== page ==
Treating Cancer with Coffee Enemas

Of all the alternative therapies being offered today the coffee enema is the most controversial.  This method of detoxification, as bizarre-sounding as it may be, is routinely being used in detoxification programs and specifically in the treatment of cancer.

Is there any scientific basis or rationale behind this procedure?  Interestingly enough, there has been some independent scientific work that gives credence to this concept.  In 1981 Dr. Lee Wattenberg and his colleagues were able to show that substances found in coffee (kahweol and cafestol palmitate) promote the activity of a key enzyme system, glutathione S-transferase, above the norm. This system detoxifies the bloodstream and, according to Gar Hildenbrand of the Gerson Institute,” must be regarded as an important mechanism for carcinogen detoxification.”

Manhattan physician, Nicholas J. Gonzalez, and his unorthodox cancer treatments — coffee enemas, huge vitamin doses and much more — have attracted the attention of the National Cancer Institute.  In partnership with the National Center for Complementary and Alternative Medicine, a division of the National Institutes of Health, the institute is sponsoring a five-year, $1.4 million study of the treatment.  Proof of the growing political and economic clout of alternative medicine.

The enema itself is not a new concept in treating disease.  In fact, it has been called “one of the oldest medical procedures still in use today.”  The earliest medical text in existence, the Egyptian Ebers Papyrus, (1,500 B.C.) mentions it.  Millennia before, the Pharaoh had a “guardian of the anus,” a special doctor whose purpose was to administer the enema.

But why, of all things, coffee?  Max Gerson, M.D., (1881-1959), founder of the Gerson Therapy, successfully treated many cancer patients with a dietary regimen that included niacin 8-10 times per day.  Coffee beans contain a biologically inactive derivative of niacin, which is then converted to the active form of niacin by ordinary roasting procedures.  Niacin (nicotinic acid, vitamin B-3) produces a dramatic reaction, called the “niacin flush,” when you take a sufficient dose.  While coffee drinkers tend to receive a substantial amount of niacin, drinking coffee is not recommended for cancer patients.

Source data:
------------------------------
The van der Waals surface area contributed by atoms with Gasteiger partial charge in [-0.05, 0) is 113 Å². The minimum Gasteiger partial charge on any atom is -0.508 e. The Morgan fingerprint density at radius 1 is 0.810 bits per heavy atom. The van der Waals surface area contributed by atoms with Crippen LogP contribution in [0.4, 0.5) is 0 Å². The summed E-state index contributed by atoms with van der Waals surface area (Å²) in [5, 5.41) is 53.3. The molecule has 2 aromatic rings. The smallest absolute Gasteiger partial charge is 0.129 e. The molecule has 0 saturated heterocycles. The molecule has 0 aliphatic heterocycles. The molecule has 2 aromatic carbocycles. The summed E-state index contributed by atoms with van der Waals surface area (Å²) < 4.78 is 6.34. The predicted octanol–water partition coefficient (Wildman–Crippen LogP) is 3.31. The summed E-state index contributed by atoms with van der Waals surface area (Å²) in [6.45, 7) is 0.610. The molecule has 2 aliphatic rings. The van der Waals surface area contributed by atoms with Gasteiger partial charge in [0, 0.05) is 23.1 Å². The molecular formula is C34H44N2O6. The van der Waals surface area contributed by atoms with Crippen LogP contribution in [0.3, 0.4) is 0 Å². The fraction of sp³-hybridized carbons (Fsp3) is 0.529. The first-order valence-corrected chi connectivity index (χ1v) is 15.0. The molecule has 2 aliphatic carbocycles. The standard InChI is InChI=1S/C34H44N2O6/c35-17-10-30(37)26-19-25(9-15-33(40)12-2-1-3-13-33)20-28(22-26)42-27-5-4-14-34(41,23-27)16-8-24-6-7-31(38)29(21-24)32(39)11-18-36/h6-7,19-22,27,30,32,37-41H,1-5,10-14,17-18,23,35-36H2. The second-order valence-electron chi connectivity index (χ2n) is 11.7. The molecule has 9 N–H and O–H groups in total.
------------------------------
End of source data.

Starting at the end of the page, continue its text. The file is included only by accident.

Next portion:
Caffeine enemas cause dilation of bile ducts, which facilitates excretion of toxic cancer breakdown products by the liver and dialysis of toxic products from blood across the colonic wall.  According to Dr. Etienne Callebout, London, England, “If a patient does not attempt to relieve the body of toxins, the chances of recovery may be seriously diminished.”  The coffee enema may be among the only pharmaceutically effective choleretics noted in medical literature that can be safely used many times daily without toxic effects.  As an aside, it’s been purported that coffee enemas are also effective in combating and relieving pain.


“The machines used for colon therapy are illegal unless used during conventional medical treatment. Colon therapy can be dangerous. Illness and even deaths have resulted from contaminated equipment, electrolyte (salt and mineral) imbalance, or perforation (puncture or breakage) of intestinal walls. People with diverticulitis, ulcerative colitis, Crohn’s disease, severe hemorrhoids, rectal or colon tumors, or recovering from bowel surgery may be at higher risk of bowel injury. People with kidney or heart failure may be more likely to experience fluid overload or electrolyte imbalances. In addition, many substances can be absorbed into the body from the colon walls, which can cause toxic or allergic reactions. Colon therapy can also cause discomfort and cramps. Relying on this type of treatment alone, and avoiding or delaying conventional medical care, may have serious health consequences.”


Gonzalez NJ, Isaacs LL: Evaluation of pancreatic proteolytic enzyme treatment of adenocarcinoma of the pancreas, with nutrition and detoxification support. Nutr Cancer 33 (2): 117-24, 1999. [PUBMED Abstract]

Gonzalez NJ: Pancreatic cancer, proteolytic enzyme therapy and detoxification [excerpts]. Clinical Pearls News November 1999.

Press Releases and Articles regarding Dr. Gonzalez

InTouch - The complete text of an article from August 1999 about the Gonzalez Regimen that appeared in the magazine InTouch, an oncology news magazine that is sent to over 90,000 physicians as well as patients and non-professionals interested in cancer research.

From CNN - Unusual dietary treatment may fight pancreatic cancer.

More Press Releases from Dr. Gonzalez’s Web site, along with his Research Efforts.